My current car is a 2004 Chevrolet Impala made in Ontario, Canada.  According to this report, it technically is only “middle aged.”

Surveys show that most cars on the road today are 11 years old, not because people can’t afford to replace them in this economy, but because they’ve been built so well (Thanks Japanese quality), that more folks are just driving their cars until they expire on their own.

Today’s car buyers are in it for the long haul. Earlier this year, a report indicated that drivers could be expected to hang onto a new car for an average of six years after purchase, up from four years not long ago. According to a new survey, though, the vast majority of consumers say they now plan on keeping cars for 10 years or more.

The average car on the road is 11 years old, the highest figure ever recorded. The results of a new survey indicate that this average will only increase down the line—and chances are, these old cars will be driven by a single owner for most, if not all of their lifespans.

In the survey, sponsored by AutoMD.com—a car-repair rating site, so the subject matter is somewhat self-serving—78% of drivers say that they plan on keeping their cars for 10 or more years after purchase. The press release announcing the survey results states that “The Three Year Vehicle Purchase Cycle Is Dead,” but I don’t know if such a cycle was ever truly thriving in the mainstream. Aren’t the people who plan on driving a car for just two or three years leasing rather than buying?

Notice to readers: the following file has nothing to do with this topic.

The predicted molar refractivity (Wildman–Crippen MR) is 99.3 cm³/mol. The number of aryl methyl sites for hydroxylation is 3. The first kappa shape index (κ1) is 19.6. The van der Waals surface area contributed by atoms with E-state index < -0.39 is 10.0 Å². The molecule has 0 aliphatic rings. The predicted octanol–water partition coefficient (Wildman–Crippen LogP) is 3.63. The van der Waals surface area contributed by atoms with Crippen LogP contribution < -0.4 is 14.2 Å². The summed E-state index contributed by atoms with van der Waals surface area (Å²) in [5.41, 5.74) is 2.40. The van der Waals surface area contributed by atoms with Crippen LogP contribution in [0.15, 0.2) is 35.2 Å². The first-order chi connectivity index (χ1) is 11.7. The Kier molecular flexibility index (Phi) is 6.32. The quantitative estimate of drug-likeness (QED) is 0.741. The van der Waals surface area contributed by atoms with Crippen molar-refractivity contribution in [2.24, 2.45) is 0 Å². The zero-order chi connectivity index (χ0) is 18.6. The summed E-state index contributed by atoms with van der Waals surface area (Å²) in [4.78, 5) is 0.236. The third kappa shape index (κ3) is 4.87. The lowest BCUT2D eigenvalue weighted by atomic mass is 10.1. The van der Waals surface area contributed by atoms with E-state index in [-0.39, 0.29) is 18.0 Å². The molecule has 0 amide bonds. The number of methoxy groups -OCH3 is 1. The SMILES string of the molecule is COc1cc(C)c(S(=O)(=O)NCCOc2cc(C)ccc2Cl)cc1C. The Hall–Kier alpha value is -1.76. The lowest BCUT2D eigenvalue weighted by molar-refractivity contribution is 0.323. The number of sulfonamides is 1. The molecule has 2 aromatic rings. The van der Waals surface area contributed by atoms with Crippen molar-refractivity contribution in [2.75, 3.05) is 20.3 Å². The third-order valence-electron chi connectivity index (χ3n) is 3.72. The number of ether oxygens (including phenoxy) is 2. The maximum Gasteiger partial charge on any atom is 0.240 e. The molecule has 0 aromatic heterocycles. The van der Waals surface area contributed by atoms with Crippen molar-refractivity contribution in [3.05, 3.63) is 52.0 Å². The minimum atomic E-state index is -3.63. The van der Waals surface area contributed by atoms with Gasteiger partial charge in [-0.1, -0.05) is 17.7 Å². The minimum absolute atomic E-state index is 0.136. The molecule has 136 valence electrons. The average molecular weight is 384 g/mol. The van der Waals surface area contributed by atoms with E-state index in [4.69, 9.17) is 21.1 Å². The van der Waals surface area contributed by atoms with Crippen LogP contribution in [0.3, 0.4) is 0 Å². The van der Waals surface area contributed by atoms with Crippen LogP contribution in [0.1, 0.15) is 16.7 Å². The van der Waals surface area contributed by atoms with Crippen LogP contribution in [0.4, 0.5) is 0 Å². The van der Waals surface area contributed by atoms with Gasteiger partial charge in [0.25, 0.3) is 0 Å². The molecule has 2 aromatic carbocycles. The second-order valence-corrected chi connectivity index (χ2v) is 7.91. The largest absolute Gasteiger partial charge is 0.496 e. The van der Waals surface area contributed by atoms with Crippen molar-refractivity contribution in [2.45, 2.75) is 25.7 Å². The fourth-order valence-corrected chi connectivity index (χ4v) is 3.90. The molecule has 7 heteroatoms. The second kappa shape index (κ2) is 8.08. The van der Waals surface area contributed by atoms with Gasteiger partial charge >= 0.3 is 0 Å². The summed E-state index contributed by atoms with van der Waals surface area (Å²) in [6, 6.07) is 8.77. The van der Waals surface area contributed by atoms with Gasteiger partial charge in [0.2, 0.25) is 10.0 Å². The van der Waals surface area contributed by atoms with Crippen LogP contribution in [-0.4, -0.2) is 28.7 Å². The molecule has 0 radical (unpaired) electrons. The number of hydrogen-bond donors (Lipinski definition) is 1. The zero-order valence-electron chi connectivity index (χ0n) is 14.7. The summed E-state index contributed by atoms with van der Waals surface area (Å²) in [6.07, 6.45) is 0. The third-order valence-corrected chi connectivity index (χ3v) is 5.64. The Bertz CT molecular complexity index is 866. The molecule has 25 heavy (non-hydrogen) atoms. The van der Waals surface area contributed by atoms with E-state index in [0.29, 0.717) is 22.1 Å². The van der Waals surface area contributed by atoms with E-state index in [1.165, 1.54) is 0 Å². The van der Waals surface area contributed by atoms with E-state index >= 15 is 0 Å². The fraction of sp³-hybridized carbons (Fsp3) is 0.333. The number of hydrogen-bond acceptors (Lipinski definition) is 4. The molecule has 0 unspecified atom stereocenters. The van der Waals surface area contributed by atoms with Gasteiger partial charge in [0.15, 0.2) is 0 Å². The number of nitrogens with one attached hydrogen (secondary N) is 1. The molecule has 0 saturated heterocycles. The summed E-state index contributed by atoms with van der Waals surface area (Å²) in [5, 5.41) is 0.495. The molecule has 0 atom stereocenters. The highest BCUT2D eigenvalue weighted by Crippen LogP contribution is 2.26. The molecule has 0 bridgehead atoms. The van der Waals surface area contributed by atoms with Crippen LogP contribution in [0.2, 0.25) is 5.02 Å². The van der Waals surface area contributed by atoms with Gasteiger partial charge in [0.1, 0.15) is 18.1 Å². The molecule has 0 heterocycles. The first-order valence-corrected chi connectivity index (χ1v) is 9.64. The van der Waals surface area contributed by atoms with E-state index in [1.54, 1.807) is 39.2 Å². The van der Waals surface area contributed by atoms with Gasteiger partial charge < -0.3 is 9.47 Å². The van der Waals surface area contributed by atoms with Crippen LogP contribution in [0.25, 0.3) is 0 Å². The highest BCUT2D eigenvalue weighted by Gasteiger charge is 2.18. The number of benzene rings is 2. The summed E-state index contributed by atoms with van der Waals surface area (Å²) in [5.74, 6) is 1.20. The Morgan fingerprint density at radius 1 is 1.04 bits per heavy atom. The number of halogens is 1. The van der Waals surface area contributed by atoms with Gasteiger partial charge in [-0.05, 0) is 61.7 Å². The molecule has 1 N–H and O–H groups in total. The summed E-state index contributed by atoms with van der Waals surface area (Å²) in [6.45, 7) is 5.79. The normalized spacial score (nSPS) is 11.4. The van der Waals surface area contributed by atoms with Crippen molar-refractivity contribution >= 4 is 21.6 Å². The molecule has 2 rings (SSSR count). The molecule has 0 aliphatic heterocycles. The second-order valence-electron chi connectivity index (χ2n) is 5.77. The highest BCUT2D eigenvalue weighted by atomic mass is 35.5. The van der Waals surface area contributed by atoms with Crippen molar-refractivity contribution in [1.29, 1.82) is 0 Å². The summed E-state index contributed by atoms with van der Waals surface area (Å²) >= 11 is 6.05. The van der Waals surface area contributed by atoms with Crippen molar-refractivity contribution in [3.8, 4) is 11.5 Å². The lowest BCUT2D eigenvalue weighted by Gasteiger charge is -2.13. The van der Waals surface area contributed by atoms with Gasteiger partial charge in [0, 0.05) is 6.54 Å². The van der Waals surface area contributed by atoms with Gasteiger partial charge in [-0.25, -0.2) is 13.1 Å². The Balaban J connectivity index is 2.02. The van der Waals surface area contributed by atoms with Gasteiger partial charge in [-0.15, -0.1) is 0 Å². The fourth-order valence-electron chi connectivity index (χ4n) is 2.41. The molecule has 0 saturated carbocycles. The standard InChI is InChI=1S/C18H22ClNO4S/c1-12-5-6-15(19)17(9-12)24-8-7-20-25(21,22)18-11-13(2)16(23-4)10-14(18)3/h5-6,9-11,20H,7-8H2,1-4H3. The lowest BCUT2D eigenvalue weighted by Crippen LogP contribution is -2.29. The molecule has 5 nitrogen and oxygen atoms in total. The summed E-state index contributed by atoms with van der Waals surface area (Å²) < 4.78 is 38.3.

Leasing is where I’m thinking of going with my next car, it makes more sense then seeking out a car loan to buy a newer vehicle.  Also, I think this survey pinpoints something else — “Cash for Clunkers” was an absolute failure, especially if the average car on American roads is eleven years old.

Then again, the idea that “Cash for Clunkers” worked only exists inside the Obama White House or maybe at the DNC.  They’re the only ones touting its “success” after all.  Most car dealerships didn’t.

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Quote of the Day

(H/T Instapundit)

Mark Movsesian of the Center for Law and Religion Forum blog, a product of St. John University Law School writes on what the Chick-Fil-A controversy really is a sign of — the budding war which will be an intolerant left-wing activist base pushing social change against those who wish to hang on to their traditional way of worship and the beliefs that come with them.

He predicts it will not be pretty.

The Chick-fil-A corporate leadership supports traditional marriage from religious conviction, so the controversy has implications for religious freedom in America. It’s encouraging to see that Americans understand the value of free religious expression and disapprove of government’s attempts to bully people into silence – even if they disagree with the religious views being expressed. The controversy does reveal something ominous, though. As Robert George and others have written, the coming clash over religious freedom in America will likely involve sexuality: abortion, contraception, pornography, same-sex marriage, and so on. On sexuality, progressives seem increasingly unable even to understand the worldview of traditional religious communities like Muslims, Evangelical Christians, Orthodox Jews, and the Catholic Church. The intuitions are totally different: what traditional religious communities can’t help but see as common sense, progressives can’t help but see as psychological repression and bigotry. Disagreement is profound. Clashes may be very ugly, indeed.


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Cartoon of the Day